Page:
The A-level results last week followed a precedent set by the Scottish Advanced Highers and revealed there is just not an easy way to award grades for hundreds of thousands of students who, through no fault of their own, could not sit the examinations.
It has been an extraordinarily difficult year for our A level and BTEC students (and it appears as if BTEC students are still outside the changes announced yesterday).
Advanced Highers have been in place since 2001. In England and Wales, A-levels were introduced in 1951. In lieu of the 70th summer sitting, many in the education sector implored Ofqual and the Department for Education to work towards a fairer route for each individual student.
Naturally, there were statistical concerns to try to ensure that the 2020 cohort were not advantaged through the disadvantage of not being able to sit their examinations. The battle cry being that, overall, it should not be different, nationally, to 2019.
Unhappy students may blame their teachers and heads. But at least we are able to defend those decisions with the raft of evidence
The method chosen, the historical performance of the schools in 2017, 2018 and 2019, was always contentious. Many colleagues saw this as the wrong policy decision.
Why should the performance of most university graduates in 2020, who sat their A-levels in 2017, be used to predict the performance of the 2020 cohort?
My two secondary school headships began in ‘satisfactory’ schools (the old RI) – imagine having to wait until your fourth year in post before your own impact as a head on your school fully counts.
Last week’s results locked out so many students, without a key.
The since-ditched “triple lock” policy simply locked schools into their historical performance rather than release the talent and potential of our 18-year-olds.
Yesterday’s decision to revert to a “double lock” (the centre assessed grade or the algorithm’s calculated grade) means that the government and Ofqual have given those students their own key to unlock themselves from their present situation.
The changes also allow students in Northern Ireland, Wales and England to compete for university places on an equal footing with their Scottish counterparts.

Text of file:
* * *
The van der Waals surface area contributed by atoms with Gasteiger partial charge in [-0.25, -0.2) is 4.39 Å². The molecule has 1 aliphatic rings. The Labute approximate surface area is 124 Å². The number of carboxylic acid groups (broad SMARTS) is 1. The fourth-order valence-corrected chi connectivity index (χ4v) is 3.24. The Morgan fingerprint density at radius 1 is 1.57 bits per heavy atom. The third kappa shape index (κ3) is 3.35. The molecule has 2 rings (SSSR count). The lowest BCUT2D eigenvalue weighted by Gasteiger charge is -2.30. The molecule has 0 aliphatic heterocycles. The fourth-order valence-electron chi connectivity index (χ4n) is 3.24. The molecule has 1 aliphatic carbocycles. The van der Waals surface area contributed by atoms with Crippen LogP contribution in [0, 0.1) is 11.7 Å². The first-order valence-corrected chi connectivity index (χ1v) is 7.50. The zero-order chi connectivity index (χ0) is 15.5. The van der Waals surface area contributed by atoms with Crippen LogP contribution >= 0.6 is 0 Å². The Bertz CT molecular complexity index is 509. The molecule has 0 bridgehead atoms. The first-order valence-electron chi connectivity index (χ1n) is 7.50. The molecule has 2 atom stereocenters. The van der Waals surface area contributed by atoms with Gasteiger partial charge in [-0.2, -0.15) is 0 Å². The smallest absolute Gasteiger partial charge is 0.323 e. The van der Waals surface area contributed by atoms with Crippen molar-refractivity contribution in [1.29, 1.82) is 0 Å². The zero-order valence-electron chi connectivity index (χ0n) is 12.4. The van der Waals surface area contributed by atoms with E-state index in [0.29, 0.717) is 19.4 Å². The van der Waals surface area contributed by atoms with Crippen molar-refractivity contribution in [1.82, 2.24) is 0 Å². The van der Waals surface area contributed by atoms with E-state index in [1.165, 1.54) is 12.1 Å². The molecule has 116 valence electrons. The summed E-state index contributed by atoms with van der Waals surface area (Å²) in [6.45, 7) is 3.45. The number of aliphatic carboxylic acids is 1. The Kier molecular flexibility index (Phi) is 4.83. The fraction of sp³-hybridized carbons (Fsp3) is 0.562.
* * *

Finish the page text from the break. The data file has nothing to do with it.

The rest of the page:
This is a fair and pragmatic solution which enables many more students to pursue their aspirations.
It does, however, shift the emphasis from the government onto the universities and colleges, so we must make sure that we support the system as they deal with this significant change which takes them into unchartered waters.
Year 12 students, too, will be watching closely as they are already beginning their own UCAS application process and don’t want their opportunities reduced because of the mistakes made this year.
And schools may now be in the firing line of student and family concerns over results.
There will be entries where the calculated grade is higher than the centre assessed grade. There may be schools which have every student allocated at least a grade 4 in some or all subjects, while others will have submitted centre assessed grades from a position of fairness, equity and simply doing the right things.
Unhappy students may blame their teachers and heads. But at least we are able to defend those decisions with our raft of evidence. Defending the right grades given by the school is far more palatable than trying to defend a statistical model that was deemed incorrect months ago by many in the profession.
We must now also begin to consider 2021 – as a union first, and devolved nations second – to ensure that all students sitting GCSE and A levels are supported. as the present Year 10 and 12 pupils lost face-to-face teaching in March. Students, parents and the media have all exerted pressure over the last five days to make sure that the individual is more important than the national statistical picture.
Ministers must not start the 2021 discussions with “protecting the integrity” of the national picture.